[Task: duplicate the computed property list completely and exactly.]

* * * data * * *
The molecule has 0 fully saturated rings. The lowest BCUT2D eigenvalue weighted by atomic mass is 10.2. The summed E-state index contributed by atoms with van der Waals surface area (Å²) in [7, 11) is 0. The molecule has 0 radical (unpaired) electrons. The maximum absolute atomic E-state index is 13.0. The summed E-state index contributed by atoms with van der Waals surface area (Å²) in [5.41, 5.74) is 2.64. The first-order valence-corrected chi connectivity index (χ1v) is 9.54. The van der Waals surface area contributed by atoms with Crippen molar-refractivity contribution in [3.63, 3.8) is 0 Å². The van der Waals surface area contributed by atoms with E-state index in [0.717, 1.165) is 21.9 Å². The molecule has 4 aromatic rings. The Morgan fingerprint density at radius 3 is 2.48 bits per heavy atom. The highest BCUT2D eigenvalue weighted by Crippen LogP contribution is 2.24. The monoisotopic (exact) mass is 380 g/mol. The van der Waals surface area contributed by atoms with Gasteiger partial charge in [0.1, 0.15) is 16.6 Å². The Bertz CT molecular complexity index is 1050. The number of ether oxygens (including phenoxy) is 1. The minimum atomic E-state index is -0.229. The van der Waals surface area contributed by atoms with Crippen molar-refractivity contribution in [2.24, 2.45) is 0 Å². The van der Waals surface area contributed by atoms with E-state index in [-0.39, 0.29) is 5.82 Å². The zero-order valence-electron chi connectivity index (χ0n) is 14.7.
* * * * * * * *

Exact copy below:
The molecule has 0 fully saturated rings. The lowest BCUT2D eigenvalue weighted by atomic mass is 10.2. The summed E-state index contributed by atoms with van der Waals surface area (Å²) in [7, 11) is 0. The molecule has 0 radical (unpaired) electrons. The maximum absolute atomic E-state index is 13.0. The summed E-state index contributed by atoms with van der Waals surface area (Å²) in [5.41, 5.74) is 2.64. The first-order valence-corrected chi connectivity index (χ1v) is 9.54. The van der Waals surface area contributed by atoms with Crippen molar-refractivity contribution in [3.63, 3.8) is 0 Å². The van der Waals surface area contributed by atoms with E-state index in [0.717, 1.165) is 21.9 Å². The molecule has 4 aromatic rings. The Morgan fingerprint density at radius 3 is 2.48 bits per heavy atom. The highest BCUT2D eigenvalue weighted by Crippen LogP contribution is 2.24. The monoisotopic (exact) mass is 380 g/mol. The van der Waals surface area contributed by atoms with Gasteiger partial charge in [0.1, 0.15) is 16.6 Å². The Bertz CT molecular complexity index is 1050. The number of ether oxygens (including phenoxy) is 1. The minimum atomic E-state index is -0.229. The van der Waals surface area contributed by atoms with Crippen molar-refractivity contribution in [2.24, 2.45) is 0 Å². The van der Waals surface area contributed by atoms with E-state index in [-0.39, 0.29) is 5.82 Å². The zero-order valence-electron chi connectivity index (χ0n) is 14.7.